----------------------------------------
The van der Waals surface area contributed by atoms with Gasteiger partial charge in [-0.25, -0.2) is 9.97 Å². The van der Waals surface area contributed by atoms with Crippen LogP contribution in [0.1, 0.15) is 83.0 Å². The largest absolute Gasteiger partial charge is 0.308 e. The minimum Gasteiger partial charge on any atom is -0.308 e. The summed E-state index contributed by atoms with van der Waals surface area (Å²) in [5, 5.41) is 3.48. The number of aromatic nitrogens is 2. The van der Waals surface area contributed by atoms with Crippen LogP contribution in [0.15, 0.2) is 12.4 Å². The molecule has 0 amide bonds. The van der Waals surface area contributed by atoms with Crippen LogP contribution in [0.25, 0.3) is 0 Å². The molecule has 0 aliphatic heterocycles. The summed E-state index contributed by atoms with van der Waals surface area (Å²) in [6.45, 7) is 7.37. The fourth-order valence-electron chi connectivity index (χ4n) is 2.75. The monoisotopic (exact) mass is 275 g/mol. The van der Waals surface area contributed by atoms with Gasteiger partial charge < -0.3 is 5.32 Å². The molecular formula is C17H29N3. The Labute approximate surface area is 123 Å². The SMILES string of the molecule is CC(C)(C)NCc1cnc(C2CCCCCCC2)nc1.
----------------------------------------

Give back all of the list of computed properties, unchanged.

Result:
The van der Waals surface area contributed by atoms with Gasteiger partial charge in [-0.25, -0.2) is 9.97 Å². The van der Waals surface area contributed by atoms with Crippen LogP contribution in [0.1, 0.15) is 83.0 Å². The largest absolute Gasteiger partial charge is 0.308 e. The minimum Gasteiger partial charge on any atom is -0.308 e. The summed E-state index contributed by atoms with van der Waals surface area (Å²) in [5, 5.41) is 3.48. The number of aromatic nitrogens is 2. The van der Waals surface area contributed by atoms with Crippen LogP contribution in [0.15, 0.2) is 12.4 Å². The molecule has 0 amide bonds. The van der Waals surface area contributed by atoms with Crippen LogP contribution in [0.25, 0.3) is 0 Å². The molecule has 0 aliphatic heterocycles. The summed E-state index contributed by atoms with van der Waals surface area (Å²) in [6.45, 7) is 7.37. The fourth-order valence-electron chi connectivity index (χ4n) is 2.75. The monoisotopic (exact) mass is 275 g/mol. The van der Waals surface area contributed by atoms with Gasteiger partial charge < -0.3 is 5.32 Å². The molecular formula is C17H29N3. The Labute approximate surface area is 123 Å². The SMILES string of the molecule is CC(C)(C)NCc1cnc(C2CCCCCCC2)nc1.